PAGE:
According to the NHS, it is estimated that at least 50% of people have diverticula by the time they are 80 years old: equivalent to 1.5million people; 5% of people- over 3million of us- have them by the age of 40. The condition can become so extreme that over 100,000 people a year are admitted to hospital because of it1. The NHS also estimates that up to 1 in 5 people in the UK suffer from Irritable Bowel Syndrome (IBS). A further 0.25milion are affected by Crohns Disease, with almost 20,000 hospital admissions a year from severe symptoms.

The statistics demonstrate that the associated hygiene issues- constipation and/or diarrhea- are situations that many involved in care will encounter.

Yet they are ‘invisible’ disabilities, and not commonly discussed.

If you’ve ever had even the slightest issue when ‘going’, either through constipation or diarrhea, you will understand how much of an issue it becomes if it’s a daily problem. The impact on daily life of diverticulitis specifically is acknowledged, with patients reporting a “substantially reduced quality of life” socially and emotionally2.

The impact on sufferers’ lives is, to quote the report, “debilitating”.

It’s not just the ’bothersome’ symptoms of the pain and bloating, but the potentially serious of infection and bleeding. The same report further acknowledges that enhancing the quality of life of patients will benefit them, and the healthcare systems that support them.

There is much that a change in diet and /or medical treatment can achieve, but the afflicted still has to deal with daily life.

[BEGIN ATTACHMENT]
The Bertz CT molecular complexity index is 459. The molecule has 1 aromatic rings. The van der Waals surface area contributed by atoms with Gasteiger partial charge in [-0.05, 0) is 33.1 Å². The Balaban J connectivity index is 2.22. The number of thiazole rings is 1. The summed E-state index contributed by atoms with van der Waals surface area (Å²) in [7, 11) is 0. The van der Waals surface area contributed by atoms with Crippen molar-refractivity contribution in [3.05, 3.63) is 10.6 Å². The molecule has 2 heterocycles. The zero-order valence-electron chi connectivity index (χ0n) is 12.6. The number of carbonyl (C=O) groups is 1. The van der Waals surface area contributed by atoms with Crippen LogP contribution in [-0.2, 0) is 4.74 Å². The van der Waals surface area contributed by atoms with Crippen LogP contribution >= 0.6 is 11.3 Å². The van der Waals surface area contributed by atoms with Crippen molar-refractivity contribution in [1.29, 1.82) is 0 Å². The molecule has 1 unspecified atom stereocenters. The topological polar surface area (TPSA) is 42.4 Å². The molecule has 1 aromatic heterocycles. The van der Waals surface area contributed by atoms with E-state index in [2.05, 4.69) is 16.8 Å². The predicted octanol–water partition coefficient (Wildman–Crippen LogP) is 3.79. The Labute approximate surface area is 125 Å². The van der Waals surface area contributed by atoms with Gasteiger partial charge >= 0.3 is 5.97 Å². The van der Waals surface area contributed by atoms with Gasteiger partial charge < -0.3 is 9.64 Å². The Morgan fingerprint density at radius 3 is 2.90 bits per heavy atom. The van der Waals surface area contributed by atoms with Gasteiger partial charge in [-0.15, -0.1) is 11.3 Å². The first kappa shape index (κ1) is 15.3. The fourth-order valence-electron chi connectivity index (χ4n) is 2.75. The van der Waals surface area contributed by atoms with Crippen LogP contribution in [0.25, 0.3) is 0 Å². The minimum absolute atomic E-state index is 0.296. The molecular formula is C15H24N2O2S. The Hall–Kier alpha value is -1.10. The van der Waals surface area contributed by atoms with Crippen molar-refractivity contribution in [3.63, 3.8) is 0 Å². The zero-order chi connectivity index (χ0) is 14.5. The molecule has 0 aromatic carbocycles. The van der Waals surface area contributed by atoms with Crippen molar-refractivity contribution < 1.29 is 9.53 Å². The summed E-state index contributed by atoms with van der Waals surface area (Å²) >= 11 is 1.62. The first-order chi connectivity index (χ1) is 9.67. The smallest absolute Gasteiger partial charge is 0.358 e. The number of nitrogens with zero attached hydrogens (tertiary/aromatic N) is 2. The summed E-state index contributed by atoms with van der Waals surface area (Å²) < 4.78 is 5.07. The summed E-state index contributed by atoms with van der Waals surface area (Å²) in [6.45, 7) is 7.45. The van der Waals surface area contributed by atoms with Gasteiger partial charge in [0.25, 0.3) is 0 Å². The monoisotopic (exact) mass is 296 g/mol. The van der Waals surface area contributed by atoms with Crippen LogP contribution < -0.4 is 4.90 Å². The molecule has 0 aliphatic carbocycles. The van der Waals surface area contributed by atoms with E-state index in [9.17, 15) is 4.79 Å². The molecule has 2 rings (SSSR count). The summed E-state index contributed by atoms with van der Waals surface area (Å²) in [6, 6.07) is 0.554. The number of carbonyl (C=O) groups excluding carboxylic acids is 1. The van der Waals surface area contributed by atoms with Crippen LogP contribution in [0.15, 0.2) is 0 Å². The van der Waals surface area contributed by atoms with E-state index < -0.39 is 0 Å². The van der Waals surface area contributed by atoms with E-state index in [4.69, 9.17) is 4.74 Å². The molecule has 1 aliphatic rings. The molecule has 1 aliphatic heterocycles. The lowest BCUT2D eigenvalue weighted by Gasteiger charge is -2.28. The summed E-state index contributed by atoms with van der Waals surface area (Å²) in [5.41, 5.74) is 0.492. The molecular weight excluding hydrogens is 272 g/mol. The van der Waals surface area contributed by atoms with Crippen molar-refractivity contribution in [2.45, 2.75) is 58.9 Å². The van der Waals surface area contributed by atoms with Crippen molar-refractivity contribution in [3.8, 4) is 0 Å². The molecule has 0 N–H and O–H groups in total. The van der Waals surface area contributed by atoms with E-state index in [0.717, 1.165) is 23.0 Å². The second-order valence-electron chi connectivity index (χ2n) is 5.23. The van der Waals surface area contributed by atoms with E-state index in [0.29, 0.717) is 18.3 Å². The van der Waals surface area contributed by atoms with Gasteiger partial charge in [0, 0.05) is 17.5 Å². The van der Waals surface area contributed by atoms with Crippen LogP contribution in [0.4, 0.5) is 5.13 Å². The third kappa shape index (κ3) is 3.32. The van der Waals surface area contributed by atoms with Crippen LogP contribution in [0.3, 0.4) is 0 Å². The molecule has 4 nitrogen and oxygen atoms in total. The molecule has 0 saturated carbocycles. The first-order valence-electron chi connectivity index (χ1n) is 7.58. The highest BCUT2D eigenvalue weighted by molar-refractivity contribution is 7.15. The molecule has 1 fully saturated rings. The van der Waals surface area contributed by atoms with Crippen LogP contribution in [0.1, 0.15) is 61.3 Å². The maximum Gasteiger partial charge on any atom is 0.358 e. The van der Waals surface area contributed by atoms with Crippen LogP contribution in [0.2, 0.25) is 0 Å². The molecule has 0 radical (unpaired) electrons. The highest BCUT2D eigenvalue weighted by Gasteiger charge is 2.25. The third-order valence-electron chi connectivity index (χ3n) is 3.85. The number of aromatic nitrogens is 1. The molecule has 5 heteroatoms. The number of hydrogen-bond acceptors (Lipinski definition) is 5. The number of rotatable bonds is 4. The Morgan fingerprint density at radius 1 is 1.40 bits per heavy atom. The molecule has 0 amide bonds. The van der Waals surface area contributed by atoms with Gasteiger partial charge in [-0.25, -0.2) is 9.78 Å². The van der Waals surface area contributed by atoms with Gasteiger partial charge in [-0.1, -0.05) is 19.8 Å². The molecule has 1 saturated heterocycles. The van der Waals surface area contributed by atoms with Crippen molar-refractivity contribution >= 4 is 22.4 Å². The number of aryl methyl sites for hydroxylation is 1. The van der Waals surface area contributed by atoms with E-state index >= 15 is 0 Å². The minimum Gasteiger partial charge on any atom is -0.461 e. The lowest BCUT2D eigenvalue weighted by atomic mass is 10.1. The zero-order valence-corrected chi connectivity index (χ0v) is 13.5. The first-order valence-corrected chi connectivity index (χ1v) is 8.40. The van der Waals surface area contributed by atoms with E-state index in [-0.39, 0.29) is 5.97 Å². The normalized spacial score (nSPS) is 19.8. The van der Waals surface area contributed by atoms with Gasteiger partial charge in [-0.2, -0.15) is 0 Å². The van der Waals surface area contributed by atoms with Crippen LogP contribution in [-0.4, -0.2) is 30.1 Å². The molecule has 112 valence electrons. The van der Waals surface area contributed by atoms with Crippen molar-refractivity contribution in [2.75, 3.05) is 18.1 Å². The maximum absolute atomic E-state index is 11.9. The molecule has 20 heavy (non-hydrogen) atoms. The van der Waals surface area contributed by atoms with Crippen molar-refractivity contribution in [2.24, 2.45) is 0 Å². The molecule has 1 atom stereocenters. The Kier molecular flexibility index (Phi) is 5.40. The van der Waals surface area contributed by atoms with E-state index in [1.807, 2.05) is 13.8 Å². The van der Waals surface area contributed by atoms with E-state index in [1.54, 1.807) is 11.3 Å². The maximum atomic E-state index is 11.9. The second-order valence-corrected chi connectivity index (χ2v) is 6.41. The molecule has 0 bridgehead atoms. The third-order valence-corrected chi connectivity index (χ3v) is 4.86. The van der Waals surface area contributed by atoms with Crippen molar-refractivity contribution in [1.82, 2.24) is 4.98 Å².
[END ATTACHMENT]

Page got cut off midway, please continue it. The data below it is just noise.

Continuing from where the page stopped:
Things as simple as ensuring a ‘well-fitting’ toilet, and/or utilising assistive technology can have positive benefits, for patients’ hygiene, health and psychological wellbeing….

In terms of a ‘well-fitting’ toilet, whilst there is no ‘right way’ to sit on the toilet, it is accepted that bladder and bowel evacuation is facilitated if the person is sat upright, feet on the floor, and/or bending slightly forward. Leaning backwards, and/or having your feet swinging in the air, impedes the whole process.

Cheeks need to be slightly parted. The buttocks should be supported by the seat, not be squashed together.

If the assistive technology route is pursued, consider equipment such as a wash & dry (automatic shower) toilet.

Dr Ken Townend, who suffers from diverticulitis, had a conventional WC at his Derbyshire home. He was feeling increasingly dejected by the impact of the condition on his life. His bowels would only open every 5-10 days, meaning he would be sat on the loo on those occasions for a while.

Once finished, his rectum would be sore, making it painful to clean with even the softest toilet paper or wipes; in balancing the pain with hygiene, he would worry that he had properly cleaned himself. Sometimes he would even bleed, exposing him to risk of infection.

He has changed his conventional WC for a wash & dry toilet, in his case the brand leader, the Clos-o-Mat Palma Vita. The unit has built-in douching and drying, so he no longer has to try and wipe clean: remaining seated and pressing on the flush pad after toileting triggers simultaneous flushing and warm water washing, followed by warm air drying. He says, “I get far fewer sore bums, which I used to get all the time. And I am confident I am clean.”

1 NHS Choices

2The Burden of Diverticular Disease on Patients and Healthcare Systems

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